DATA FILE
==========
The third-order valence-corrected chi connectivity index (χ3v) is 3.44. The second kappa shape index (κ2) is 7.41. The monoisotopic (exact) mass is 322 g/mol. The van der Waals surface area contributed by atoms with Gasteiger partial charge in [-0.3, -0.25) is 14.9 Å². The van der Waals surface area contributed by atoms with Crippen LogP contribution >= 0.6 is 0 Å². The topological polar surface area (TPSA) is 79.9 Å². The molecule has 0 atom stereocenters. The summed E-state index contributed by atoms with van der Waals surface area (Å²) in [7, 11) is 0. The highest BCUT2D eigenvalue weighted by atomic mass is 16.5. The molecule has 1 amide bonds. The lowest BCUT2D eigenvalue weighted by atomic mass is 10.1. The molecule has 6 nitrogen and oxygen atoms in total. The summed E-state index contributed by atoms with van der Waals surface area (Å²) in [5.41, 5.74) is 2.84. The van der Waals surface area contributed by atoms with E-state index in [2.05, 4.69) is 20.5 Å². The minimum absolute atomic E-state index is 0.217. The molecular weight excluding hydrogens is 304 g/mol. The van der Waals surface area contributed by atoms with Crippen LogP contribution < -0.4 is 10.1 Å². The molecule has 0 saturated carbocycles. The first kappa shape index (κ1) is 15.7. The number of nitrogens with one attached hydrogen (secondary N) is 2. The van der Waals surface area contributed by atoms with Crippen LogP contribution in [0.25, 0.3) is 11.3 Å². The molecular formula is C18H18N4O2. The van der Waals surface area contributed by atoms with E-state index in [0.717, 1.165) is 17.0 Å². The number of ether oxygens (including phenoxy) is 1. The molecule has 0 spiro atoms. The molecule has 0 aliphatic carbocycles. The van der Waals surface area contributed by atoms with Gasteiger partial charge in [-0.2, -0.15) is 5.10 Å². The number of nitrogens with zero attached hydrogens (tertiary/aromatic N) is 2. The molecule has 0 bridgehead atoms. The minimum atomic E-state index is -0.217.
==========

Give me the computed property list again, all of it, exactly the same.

The third-order valence-corrected chi connectivity index (χ3v) is 3.44. The second kappa shape index (κ2) is 7.41. The monoisotopic (exact) mass is 322 g/mol. The van der Waals surface area contributed by atoms with Gasteiger partial charge in [-0.3, -0.25) is 14.9 Å². The van der Waals surface area contributed by atoms with Crippen LogP contribution >= 0.6 is 0 Å². The topological polar surface area (TPSA) is 79.9 Å². The molecule has 0 atom stereocenters. The summed E-state index contributed by atoms with van der Waals surface area (Å²) in [7, 11) is 0. The highest BCUT2D eigenvalue weighted by atomic mass is 16.5. The molecule has 1 amide bonds. The lowest BCUT2D eigenvalue weighted by atomic mass is 10.1. The molecule has 6 nitrogen and oxygen atoms in total. The summed E-state index contributed by atoms with van der Waals surface area (Å²) in [5.41, 5.74) is 2.84. The van der Waals surface area contributed by atoms with E-state index in [2.05, 4.69) is 20.5 Å². The minimum absolute atomic E-state index is 0.217. The molecular weight excluding hydrogens is 304 g/mol. The van der Waals surface area contributed by atoms with Crippen LogP contribution < -0.4 is 10.1 Å². The molecule has 0 saturated carbocycles. The first kappa shape index (κ1) is 15.7. The number of nitrogens with one attached hydrogen (secondary N) is 2. The van der Waals surface area contributed by atoms with Crippen LogP contribution in [0.25, 0.3) is 11.3 Å². The molecular formula is C18H18N4O2. The van der Waals surface area contributed by atoms with E-state index in [0.717, 1.165) is 17.0 Å². The number of ether oxygens (including phenoxy) is 1. The molecule has 0 spiro atoms. The molecule has 0 aliphatic carbocycles. The van der Waals surface area contributed by atoms with Gasteiger partial charge in [-0.2, -0.15) is 5.10 Å². The number of nitrogens with zero attached hydrogens (tertiary/aromatic N) is 2. The molecule has 0 bridgehead atoms. The minimum atomic E-state index is -0.217.